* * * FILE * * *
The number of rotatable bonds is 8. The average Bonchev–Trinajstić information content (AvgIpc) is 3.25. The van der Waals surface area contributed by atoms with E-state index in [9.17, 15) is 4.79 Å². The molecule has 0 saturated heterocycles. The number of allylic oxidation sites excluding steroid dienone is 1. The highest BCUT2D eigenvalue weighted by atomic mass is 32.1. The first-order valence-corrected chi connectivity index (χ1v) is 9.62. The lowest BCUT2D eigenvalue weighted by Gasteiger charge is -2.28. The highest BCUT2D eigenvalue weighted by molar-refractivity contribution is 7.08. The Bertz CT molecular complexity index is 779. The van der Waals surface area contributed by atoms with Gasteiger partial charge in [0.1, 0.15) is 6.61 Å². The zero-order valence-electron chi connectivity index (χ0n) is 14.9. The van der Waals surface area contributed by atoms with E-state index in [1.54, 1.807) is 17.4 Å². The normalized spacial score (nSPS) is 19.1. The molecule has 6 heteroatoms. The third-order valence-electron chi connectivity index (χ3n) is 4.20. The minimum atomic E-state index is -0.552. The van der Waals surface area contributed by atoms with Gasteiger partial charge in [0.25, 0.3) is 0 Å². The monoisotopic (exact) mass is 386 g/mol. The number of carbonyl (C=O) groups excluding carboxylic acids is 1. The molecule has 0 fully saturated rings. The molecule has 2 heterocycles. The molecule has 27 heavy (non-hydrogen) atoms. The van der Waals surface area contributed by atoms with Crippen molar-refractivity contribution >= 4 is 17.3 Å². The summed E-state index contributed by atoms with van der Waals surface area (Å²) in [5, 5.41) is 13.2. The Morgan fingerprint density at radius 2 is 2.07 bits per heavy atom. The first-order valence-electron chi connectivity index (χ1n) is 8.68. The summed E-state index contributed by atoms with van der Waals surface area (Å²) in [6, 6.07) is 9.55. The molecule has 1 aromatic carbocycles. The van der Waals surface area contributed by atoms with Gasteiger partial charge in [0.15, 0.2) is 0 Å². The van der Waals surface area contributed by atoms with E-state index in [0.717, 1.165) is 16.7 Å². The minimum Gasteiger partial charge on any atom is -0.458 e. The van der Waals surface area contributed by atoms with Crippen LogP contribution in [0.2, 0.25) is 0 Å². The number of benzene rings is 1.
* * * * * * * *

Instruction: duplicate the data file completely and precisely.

The number of rotatable bonds is 8. The average Bonchev–Trinajstić information content (AvgIpc) is 3.25. The van der Waals surface area contributed by atoms with E-state index in [9.17, 15) is 4.79 Å². The molecule has 0 saturated heterocycles. The number of allylic oxidation sites excluding steroid dienone is 1. The highest BCUT2D eigenvalue weighted by atomic mass is 32.1. The first-order valence-corrected chi connectivity index (χ1v) is 9.62. The lowest BCUT2D eigenvalue weighted by Gasteiger charge is -2.28. The highest BCUT2D eigenvalue weighted by molar-refractivity contribution is 7.08. The Bertz CT molecular complexity index is 779. The van der Waals surface area contributed by atoms with Gasteiger partial charge in [0.1, 0.15) is 6.61 Å². The zero-order valence-electron chi connectivity index (χ0n) is 14.9. The van der Waals surface area contributed by atoms with E-state index in [1.54, 1.807) is 17.4 Å². The normalized spacial score (nSPS) is 19.1. The molecule has 6 heteroatoms. The third-order valence-electron chi connectivity index (χ3n) is 4.20. The minimum atomic E-state index is -0.552. The van der Waals surface area contributed by atoms with Gasteiger partial charge in [0.25, 0.3) is 0 Å². The monoisotopic (exact) mass is 386 g/mol. The number of carbonyl (C=O) groups excluding carboxylic acids is 1. The molecule has 0 fully saturated rings. The molecule has 2 heterocycles. The molecule has 27 heavy (non-hydrogen) atoms. The van der Waals surface area contributed by atoms with Crippen molar-refractivity contribution >= 4 is 17.3 Å². The summed E-state index contributed by atoms with van der Waals surface area (Å²) in [5, 5.41) is 13.2. The Morgan fingerprint density at radius 2 is 2.07 bits per heavy atom. The first-order valence-electron chi connectivity index (χ1n) is 8.68. The summed E-state index contributed by atoms with van der Waals surface area (Å²) in [6, 6.07) is 9.55. The molecule has 1 aromatic carbocycles. The van der Waals surface area contributed by atoms with Gasteiger partial charge in [0.15, 0.2) is 0 Å². The van der Waals surface area contributed by atoms with E-state index in [0.717, 1.165) is 16.7 Å². The minimum Gasteiger partial charge on any atom is -0.458 e. The van der Waals surface area contributed by atoms with Crippen LogP contribution in [0.2, 0.25) is 0 Å². The number of benzene rings is 1.